|Building comb on the inner lid cover|
Since there were lots of fresh eggs we decided to divide anyway and let the bees in the queenless box raise a new queen.
We split up the bees and moved Madeleine (She's a pretty gal!) and company to the back of the yard where we are starting a satellite bee yard. We closed the hive to keep the bees in and gave that hive about two quarts of sugar syrup. We'll give them a few days to get acclimated to their new location and then open up the door. We'll call the new Queen Lauren when she appears.
When we opened Queen Rachel's hive we found all kinds of comb built in the shim space where we feed. Most of it was empty or filled with drone brood so we took it out and left it out of the hive. We decided not to split because although there were lots of bees there wasn't that much brood. So we put the bottom box which was mostly empty frames on the top and the new box which was going to become part of the spit underneath it. The two boxes with brood, nectar and pollen are on the bottom.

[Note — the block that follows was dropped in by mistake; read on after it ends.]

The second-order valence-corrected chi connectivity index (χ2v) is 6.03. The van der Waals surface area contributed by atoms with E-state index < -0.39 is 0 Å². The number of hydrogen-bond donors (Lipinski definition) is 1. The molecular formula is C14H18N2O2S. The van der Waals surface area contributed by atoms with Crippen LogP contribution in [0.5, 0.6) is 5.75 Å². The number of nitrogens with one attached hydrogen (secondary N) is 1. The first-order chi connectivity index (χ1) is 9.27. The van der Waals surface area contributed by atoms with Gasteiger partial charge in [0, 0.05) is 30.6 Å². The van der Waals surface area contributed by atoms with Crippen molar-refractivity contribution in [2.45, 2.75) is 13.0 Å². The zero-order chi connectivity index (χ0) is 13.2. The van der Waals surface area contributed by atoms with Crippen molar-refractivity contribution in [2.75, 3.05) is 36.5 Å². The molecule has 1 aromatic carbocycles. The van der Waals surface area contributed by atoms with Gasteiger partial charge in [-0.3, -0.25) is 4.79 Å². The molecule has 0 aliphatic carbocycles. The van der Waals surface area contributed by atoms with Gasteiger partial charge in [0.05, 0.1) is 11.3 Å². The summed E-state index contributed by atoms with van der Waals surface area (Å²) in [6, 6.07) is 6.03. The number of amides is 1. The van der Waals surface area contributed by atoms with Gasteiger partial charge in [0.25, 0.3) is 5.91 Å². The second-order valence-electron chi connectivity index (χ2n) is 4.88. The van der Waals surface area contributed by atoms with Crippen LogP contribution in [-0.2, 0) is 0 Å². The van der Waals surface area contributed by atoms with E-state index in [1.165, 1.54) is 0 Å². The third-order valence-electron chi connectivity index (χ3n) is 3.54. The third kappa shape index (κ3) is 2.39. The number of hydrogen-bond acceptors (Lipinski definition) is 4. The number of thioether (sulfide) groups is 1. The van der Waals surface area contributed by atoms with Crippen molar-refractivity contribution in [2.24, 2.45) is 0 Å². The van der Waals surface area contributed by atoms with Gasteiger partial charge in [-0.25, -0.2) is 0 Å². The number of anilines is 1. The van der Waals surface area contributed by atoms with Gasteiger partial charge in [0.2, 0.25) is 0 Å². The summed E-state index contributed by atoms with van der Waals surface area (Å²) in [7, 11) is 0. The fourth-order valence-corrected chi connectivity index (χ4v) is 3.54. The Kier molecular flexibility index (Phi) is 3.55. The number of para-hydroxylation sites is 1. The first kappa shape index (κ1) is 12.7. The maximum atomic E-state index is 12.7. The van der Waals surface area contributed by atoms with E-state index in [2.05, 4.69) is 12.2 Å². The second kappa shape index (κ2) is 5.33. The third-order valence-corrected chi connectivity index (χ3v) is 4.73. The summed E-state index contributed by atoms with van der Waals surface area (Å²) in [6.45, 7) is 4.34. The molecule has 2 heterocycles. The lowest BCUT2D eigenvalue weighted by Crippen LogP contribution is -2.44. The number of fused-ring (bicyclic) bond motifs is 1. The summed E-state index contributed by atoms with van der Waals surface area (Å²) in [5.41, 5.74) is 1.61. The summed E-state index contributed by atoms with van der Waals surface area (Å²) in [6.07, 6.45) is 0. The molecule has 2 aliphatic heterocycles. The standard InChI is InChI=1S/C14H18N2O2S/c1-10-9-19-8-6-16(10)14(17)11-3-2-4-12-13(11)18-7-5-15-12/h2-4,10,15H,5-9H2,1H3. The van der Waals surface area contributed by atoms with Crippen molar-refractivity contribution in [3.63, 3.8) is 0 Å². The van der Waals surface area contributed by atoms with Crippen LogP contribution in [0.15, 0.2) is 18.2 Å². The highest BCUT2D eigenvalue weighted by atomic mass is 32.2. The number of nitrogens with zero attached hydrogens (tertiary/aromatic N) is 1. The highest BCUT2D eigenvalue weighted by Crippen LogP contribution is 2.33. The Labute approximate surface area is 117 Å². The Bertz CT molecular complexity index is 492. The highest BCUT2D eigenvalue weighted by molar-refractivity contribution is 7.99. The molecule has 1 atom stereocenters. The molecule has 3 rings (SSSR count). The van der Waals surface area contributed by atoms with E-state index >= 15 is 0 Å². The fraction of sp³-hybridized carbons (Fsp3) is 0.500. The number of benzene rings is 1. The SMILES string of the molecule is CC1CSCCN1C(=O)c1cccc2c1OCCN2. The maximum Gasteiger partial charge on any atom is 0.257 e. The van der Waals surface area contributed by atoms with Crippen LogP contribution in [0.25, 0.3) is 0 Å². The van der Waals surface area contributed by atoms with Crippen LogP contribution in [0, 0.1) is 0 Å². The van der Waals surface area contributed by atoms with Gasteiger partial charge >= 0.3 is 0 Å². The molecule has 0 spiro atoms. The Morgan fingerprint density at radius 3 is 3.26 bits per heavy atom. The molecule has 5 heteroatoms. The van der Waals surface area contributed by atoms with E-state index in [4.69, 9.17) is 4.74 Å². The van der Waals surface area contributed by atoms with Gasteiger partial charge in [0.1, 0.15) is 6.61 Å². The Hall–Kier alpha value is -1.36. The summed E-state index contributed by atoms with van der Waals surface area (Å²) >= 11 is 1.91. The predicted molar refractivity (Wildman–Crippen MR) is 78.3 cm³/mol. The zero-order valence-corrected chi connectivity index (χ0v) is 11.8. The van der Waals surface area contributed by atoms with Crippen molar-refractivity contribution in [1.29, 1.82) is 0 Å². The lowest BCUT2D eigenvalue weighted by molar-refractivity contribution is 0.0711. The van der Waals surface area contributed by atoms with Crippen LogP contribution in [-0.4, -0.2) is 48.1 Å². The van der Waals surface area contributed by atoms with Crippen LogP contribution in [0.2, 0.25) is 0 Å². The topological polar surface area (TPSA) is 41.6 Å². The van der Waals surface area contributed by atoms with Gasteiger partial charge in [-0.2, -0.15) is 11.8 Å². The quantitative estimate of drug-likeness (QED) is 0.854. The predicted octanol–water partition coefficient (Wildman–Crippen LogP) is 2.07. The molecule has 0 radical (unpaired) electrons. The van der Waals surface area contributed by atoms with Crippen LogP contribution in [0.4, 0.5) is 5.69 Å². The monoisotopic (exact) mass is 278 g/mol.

|yellow, pink, and cream colored pollen coming in|
We didn't have any energy left to examine Queen Bianca except to open the top and see that she still has some hard sugar on top. That community is the weakest of the hives, but still looks good. Bianca is a 2015 Queen. Both Madeleine and Rachel are from 2016. So all three hives have relatively young queens and we hope to be in good shape for a great honey season.